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Allergies and Hives (Urticaria and Angioedema)

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How Are Hives and Angioedema Diagnosed?

Your doctor will need to ask many questions in an attempt to find the possible cause of hives or angioedema. Since there are no specific tests for hives -- or the associated swelling of angioedema -- testing will depend on your medical history and a thorough examination by your primary care doctor, allergist, immunologist, or dermatologist.

Skin tests may be performed to determine the substance that you are allergic to. Routine blood tests are done to determine if a systemic illness is present.

What Is the Treatment for Hives and Angioedema?

The best treatment for hives and angioedema is to identify and remove the trigger, but this is not an easy task. Antihistamines are usually prescribed by your doctor or dermatologist to provide relief from symptoms. These drugs may also be taken on a regular schedule to help prevent hives and associated swelling from forming in the first place.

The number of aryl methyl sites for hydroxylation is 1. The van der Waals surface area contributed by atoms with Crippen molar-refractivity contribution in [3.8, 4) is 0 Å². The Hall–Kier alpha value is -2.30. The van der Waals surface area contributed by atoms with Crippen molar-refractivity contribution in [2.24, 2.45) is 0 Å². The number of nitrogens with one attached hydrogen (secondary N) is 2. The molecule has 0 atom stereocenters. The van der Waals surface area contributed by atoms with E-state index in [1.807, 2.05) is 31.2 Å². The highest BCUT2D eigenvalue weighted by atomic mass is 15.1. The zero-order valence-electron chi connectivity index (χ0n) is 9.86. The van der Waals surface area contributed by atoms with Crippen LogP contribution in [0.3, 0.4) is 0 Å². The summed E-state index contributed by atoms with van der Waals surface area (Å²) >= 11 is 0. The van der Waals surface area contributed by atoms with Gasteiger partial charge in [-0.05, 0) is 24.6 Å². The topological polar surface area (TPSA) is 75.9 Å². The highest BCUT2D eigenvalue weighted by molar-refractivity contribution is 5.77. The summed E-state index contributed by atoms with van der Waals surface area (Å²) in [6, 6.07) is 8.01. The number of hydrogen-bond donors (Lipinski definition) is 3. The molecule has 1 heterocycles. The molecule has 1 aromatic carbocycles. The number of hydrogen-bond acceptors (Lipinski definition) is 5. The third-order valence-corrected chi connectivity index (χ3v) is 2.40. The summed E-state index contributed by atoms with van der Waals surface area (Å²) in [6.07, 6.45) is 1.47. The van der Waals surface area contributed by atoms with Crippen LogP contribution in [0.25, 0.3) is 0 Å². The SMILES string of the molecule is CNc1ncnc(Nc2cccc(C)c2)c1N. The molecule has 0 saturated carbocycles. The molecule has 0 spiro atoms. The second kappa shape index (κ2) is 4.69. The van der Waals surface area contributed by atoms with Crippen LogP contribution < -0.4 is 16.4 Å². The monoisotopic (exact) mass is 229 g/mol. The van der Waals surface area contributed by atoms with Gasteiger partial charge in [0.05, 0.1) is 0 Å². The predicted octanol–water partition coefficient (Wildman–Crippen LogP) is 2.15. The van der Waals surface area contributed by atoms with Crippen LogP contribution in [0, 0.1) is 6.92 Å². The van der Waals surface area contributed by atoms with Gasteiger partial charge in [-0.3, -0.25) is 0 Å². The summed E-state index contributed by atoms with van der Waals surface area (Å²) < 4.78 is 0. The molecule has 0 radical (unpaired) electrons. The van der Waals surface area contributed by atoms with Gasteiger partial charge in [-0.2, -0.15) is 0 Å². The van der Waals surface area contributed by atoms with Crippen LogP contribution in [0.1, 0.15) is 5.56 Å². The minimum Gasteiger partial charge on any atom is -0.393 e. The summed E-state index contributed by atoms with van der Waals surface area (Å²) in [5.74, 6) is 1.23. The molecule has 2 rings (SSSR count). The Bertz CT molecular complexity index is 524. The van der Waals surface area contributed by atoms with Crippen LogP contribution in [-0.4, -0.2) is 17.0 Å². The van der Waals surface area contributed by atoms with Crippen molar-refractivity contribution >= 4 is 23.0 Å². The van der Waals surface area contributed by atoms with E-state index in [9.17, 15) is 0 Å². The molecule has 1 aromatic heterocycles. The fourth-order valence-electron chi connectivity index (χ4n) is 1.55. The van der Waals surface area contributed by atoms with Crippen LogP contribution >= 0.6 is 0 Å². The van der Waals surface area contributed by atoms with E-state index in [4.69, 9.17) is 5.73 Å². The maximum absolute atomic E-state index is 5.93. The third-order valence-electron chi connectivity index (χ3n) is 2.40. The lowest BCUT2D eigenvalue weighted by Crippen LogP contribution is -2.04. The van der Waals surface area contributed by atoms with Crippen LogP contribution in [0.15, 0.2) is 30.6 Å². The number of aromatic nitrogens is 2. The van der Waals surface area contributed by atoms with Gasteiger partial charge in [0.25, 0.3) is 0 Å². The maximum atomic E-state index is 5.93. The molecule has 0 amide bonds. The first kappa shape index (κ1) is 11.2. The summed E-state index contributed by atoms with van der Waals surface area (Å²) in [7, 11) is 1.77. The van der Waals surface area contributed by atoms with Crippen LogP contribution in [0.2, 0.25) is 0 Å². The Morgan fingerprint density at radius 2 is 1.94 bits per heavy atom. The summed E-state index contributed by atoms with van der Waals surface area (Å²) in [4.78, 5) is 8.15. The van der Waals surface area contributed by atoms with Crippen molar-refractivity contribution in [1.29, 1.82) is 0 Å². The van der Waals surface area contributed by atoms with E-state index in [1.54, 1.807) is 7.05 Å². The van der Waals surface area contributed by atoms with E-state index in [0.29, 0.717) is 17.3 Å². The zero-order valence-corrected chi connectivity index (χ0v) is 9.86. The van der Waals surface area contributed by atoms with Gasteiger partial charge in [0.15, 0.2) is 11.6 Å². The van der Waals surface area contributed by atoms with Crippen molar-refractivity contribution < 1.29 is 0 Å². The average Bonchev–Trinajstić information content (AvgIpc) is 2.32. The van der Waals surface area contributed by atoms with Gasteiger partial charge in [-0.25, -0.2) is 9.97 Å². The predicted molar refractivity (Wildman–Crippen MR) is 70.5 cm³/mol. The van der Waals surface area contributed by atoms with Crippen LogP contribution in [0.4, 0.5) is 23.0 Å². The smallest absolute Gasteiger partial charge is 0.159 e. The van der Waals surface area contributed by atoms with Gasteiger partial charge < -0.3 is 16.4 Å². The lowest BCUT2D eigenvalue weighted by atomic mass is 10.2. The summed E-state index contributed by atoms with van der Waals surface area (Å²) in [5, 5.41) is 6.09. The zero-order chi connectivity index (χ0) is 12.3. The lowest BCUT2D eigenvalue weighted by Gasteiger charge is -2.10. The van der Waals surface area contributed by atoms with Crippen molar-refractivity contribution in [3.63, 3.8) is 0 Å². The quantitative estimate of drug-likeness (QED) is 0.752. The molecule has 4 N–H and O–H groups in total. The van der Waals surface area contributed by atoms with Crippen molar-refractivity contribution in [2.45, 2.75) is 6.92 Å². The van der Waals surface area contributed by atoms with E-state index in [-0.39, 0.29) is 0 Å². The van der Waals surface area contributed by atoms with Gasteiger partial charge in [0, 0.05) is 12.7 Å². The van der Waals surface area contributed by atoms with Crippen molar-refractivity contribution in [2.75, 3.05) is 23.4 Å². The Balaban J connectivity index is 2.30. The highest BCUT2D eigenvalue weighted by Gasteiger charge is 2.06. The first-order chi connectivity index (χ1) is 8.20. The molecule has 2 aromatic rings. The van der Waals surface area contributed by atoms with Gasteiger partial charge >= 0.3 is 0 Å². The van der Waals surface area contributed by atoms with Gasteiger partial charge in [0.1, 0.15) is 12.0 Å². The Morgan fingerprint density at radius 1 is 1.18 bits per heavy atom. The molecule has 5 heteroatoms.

Chronic hives may be treated with antihistamines or a combination of medications. When antihistamines don't provide relief, oral corticosteroids may be prescribed.

For severe hive or angioedema outbreaks, an injection of epinephrine or a steroid medication may be needed.

How Can Hives Be Managed?

While you're waiting for the hives and swelling to disappear, here are some tips:

  • Avoid hot water; use lukewarm water instead.
  • Use gentle, mild soap.
  • Apply cool compresses or wet cloths to the affected areas.
  • Try to work and sleep in a cool room.
  • Wear loose-fitting lightweight clothes.

When Should I Call the Doctor About Hives or Angioedema?

If hives or angioedema occur with any of the following symptoms, contact your doctor right away:

  • Dizziness
  • Wheezing
  • Difficulty breathing
  • Tightness in the chest
  • Swelling of the tongue, lips, or face

WebMD Medical Reference

Reviewed by Varnada Karriem-Norwood, MD on February 12, 2014
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